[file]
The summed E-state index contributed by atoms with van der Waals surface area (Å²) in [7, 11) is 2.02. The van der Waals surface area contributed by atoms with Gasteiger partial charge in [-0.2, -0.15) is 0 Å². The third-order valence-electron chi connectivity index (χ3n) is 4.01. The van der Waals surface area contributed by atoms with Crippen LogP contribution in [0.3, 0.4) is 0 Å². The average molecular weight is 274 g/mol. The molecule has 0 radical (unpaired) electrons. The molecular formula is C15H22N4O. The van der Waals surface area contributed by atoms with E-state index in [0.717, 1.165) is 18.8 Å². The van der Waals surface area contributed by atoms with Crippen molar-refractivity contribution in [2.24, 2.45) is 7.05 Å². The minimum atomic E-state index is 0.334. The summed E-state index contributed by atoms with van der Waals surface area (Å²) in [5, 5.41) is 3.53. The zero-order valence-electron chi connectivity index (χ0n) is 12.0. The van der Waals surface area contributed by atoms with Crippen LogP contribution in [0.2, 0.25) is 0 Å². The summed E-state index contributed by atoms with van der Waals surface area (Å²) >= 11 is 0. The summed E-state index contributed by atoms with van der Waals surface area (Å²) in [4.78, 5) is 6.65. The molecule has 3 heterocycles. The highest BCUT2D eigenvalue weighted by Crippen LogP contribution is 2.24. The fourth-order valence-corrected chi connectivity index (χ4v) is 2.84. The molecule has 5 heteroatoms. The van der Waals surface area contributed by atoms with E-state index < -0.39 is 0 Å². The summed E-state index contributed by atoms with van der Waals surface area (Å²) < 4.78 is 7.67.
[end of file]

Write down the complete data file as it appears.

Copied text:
The summed E-state index contributed by atoms with van der Waals surface area (Å²) in [7, 11) is 2.02. The van der Waals surface area contributed by atoms with Gasteiger partial charge in [-0.2, -0.15) is 0 Å². The third-order valence-electron chi connectivity index (χ3n) is 4.01. The van der Waals surface area contributed by atoms with Crippen LogP contribution in [0.3, 0.4) is 0 Å². The average molecular weight is 274 g/mol. The molecule has 0 radical (unpaired) electrons. The molecular formula is C15H22N4O. The van der Waals surface area contributed by atoms with E-state index in [0.717, 1.165) is 18.8 Å². The van der Waals surface area contributed by atoms with Crippen molar-refractivity contribution in [2.24, 2.45) is 7.05 Å². The minimum atomic E-state index is 0.334. The summed E-state index contributed by atoms with van der Waals surface area (Å²) in [5, 5.41) is 3.53. The zero-order valence-electron chi connectivity index (χ0n) is 12.0. The van der Waals surface area contributed by atoms with Crippen LogP contribution in [0.2, 0.25) is 0 Å². The summed E-state index contributed by atoms with van der Waals surface area (Å²) >= 11 is 0. The summed E-state index contributed by atoms with van der Waals surface area (Å²) in [4.78, 5) is 6.65. The molecule has 3 heterocycles. The highest BCUT2D eigenvalue weighted by Crippen LogP contribution is 2.24. The fourth-order valence-corrected chi connectivity index (χ4v) is 2.84. The molecule has 5 heteroatoms. The van der Waals surface area contributed by atoms with E-state index < -0.39 is 0 Å². The summed E-state index contributed by atoms with van der Waals surface area (Å²) < 4.78 is 7.67.